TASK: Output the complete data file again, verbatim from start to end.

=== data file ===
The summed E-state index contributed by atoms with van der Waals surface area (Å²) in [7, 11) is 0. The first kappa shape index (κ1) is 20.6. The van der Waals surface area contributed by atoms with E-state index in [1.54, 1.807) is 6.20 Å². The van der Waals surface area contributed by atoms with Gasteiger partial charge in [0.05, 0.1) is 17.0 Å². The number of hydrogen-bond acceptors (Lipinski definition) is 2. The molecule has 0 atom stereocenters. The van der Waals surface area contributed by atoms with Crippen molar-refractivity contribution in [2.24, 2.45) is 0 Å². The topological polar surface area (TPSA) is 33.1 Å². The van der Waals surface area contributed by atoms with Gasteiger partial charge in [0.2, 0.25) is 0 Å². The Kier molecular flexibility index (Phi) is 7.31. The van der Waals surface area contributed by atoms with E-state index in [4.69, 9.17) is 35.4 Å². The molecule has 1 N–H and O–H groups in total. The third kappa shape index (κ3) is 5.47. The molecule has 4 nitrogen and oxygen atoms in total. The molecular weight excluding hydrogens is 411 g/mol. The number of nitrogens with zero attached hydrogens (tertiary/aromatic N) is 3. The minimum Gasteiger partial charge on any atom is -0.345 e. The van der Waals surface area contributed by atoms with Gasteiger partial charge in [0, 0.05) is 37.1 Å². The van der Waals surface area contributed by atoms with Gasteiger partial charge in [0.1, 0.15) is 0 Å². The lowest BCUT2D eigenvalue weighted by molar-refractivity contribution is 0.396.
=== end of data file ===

The summed E-state index contributed by atoms with van der Waals surface area (Å²) in [7, 11) is 0. The first kappa shape index (κ1) is 20.6. The van der Waals surface area contributed by atoms with E-state index in [1.54, 1.807) is 6.20 Å². The van der Waals surface area contributed by atoms with Gasteiger partial charge in [0.05, 0.1) is 17.0 Å². The number of hydrogen-bond acceptors (Lipinski definition) is 2. The molecule has 0 atom stereocenters. The van der Waals surface area contributed by atoms with Crippen molar-refractivity contribution in [2.24, 2.45) is 0 Å². The topological polar surface area (TPSA) is 33.1 Å². The van der Waals surface area contributed by atoms with Gasteiger partial charge in [0.2, 0.25) is 0 Å². The Kier molecular flexibility index (Phi) is 7.31. The van der Waals surface area contributed by atoms with E-state index in [4.69, 9.17) is 35.4 Å². The molecule has 1 N–H and O–H groups in total. The third kappa shape index (κ3) is 5.47. The molecule has 4 nitrogen and oxygen atoms in total. The molecular weight excluding hydrogens is 411 g/mol. The number of nitrogens with zero attached hydrogens (tertiary/aromatic N) is 3. The minimum Gasteiger partial charge on any atom is -0.345 e. The van der Waals surface area contributed by atoms with Gasteiger partial charge in [0, 0.05) is 37.1 Å². The van der Waals surface area contributed by atoms with Gasteiger partial charge in [0.1, 0.15) is 0 Å². The lowest BCUT2D eigenvalue weighted by molar-refractivity contribution is 0.396.